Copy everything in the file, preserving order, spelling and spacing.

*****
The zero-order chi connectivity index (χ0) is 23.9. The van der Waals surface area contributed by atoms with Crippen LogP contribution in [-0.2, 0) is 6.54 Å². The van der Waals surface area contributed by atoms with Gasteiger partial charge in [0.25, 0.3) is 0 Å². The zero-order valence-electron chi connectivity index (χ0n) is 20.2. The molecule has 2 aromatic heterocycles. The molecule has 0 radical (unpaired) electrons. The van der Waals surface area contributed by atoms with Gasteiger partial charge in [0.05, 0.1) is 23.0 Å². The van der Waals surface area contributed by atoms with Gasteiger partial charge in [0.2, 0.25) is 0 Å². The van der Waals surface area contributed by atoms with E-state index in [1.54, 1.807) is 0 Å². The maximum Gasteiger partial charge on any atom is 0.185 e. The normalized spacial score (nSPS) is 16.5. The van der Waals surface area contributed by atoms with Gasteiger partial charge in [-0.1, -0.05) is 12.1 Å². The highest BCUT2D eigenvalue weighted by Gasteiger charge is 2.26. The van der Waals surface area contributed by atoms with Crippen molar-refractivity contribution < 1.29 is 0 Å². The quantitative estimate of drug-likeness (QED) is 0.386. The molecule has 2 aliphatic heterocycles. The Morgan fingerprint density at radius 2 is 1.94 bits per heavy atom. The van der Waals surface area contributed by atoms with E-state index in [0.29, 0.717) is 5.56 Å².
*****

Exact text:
The zero-order chi connectivity index (χ0) is 23.9. The van der Waals surface area contributed by atoms with Crippen LogP contribution in [-0.2, 0) is 6.54 Å². The van der Waals surface area contributed by atoms with Gasteiger partial charge in [0.25, 0.3) is 0 Å². The zero-order valence-electron chi connectivity index (χ0n) is 20.2. The molecule has 2 aromatic heterocycles. The molecule has 0 radical (unpaired) electrons. The van der Waals surface area contributed by atoms with Gasteiger partial charge in [0.05, 0.1) is 23.0 Å². The van der Waals surface area contributed by atoms with Gasteiger partial charge in [0.2, 0.25) is 0 Å². The van der Waals surface area contributed by atoms with E-state index in [1.54, 1.807) is 0 Å². The maximum Gasteiger partial charge on any atom is 0.185 e. The normalized spacial score (nSPS) is 16.5. The van der Waals surface area contributed by atoms with Gasteiger partial charge in [-0.1, -0.05) is 12.1 Å². The highest BCUT2D eigenvalue weighted by Gasteiger charge is 2.26. The van der Waals surface area contributed by atoms with Crippen molar-refractivity contribution < 1.29 is 0 Å². The quantitative estimate of drug-likeness (QED) is 0.386. The molecule has 2 aliphatic heterocycles. The Morgan fingerprint density at radius 2 is 1.94 bits per heavy atom. The van der Waals surface area contributed by atoms with E-state index in [0.29, 0.717) is 5.56 Å².